Nothing more need be said. This attitude simply shows the complete lack of desire for a peaceful solution. And it really is a truly absurd postion for someone to take who does not live within the conflicted area- but lives within the safety and security of the US !!!

Carlos   February 12th, 2009 9:39 pm ET

GLeigh,

Before you go on about how "the people of Gaza can go back to being self supporting as they have been in the past".

Do some searching on this subject. Find out how many people are on the roles with UNWRA, recieving food, medical, money etc. How many rely on handouts from other orgs., etc. You'll be amazed! There's a very complete assessment of this situation in Gaza with repect to UNRWA on forbes.com.

A statement in one article i read struck me as being an extremely profound description of the stituation- "Normal refugee aid tends to focus on finding ways to resettle displaced people and integrate them back into normal, productive lives. UNRWA, by contrast, provides the main framework for ensuring that the official population of Palestinian refugees remains a swelling source of misery and mayhem–both for their neighbors and for the Palestinians themselves."

Pretty much says it all!

Professor   February 12th, 2009 10:23 pm ET

Carlos,

and what right do you have to make any position for either side while living in the comfort of your home in Portugal? No one really cares about your opinion or the opinion of all of Portugal....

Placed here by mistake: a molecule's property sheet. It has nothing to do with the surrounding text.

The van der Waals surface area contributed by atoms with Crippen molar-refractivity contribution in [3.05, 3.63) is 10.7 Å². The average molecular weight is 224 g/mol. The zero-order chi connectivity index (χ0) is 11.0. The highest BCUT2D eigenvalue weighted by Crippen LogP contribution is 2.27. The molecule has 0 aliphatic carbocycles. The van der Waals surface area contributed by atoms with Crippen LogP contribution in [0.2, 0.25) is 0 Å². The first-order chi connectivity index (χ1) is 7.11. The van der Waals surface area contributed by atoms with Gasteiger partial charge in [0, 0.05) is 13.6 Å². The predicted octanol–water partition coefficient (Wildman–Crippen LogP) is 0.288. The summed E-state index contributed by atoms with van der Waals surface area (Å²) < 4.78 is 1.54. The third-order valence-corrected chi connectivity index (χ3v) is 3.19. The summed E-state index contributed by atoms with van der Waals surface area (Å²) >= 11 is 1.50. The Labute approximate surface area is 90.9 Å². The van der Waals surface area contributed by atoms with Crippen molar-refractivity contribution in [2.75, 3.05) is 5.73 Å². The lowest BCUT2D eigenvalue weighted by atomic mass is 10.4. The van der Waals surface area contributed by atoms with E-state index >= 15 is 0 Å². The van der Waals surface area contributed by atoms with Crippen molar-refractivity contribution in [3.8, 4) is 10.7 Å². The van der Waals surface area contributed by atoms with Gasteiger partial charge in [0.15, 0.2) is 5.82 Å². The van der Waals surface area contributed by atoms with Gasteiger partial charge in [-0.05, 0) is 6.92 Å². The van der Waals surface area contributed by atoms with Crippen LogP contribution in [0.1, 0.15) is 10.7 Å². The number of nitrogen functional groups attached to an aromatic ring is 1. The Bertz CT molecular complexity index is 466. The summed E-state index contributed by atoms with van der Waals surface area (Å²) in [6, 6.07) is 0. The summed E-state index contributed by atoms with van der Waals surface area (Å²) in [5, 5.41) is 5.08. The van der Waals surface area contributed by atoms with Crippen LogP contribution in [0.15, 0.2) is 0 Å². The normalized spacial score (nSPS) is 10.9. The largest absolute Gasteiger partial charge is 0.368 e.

Come on give me a break.... everyone with a little common sense knows that Israel has not been willing to make piece with Palestinians before Hamas came into existence... what was the excuse back then where there was no rockets?

Nona   February 12th, 2009 10:24 pm ET

Miriam makes a good point. Art, like speech, is a two-edged sword: it can be very effective, but it can also pervert and distort. Miriam's example of Theresienstadt is a great example, as are the famous staged photos of injured Palestinians that have been proven fakes. Stalin had artists paint magnificent portraits depicting of himself as a paternalistic protector of children and a benevolent "father" of his people; there's a huge amount of art and film from the USA depicting black slaves of the South as happy and healthy.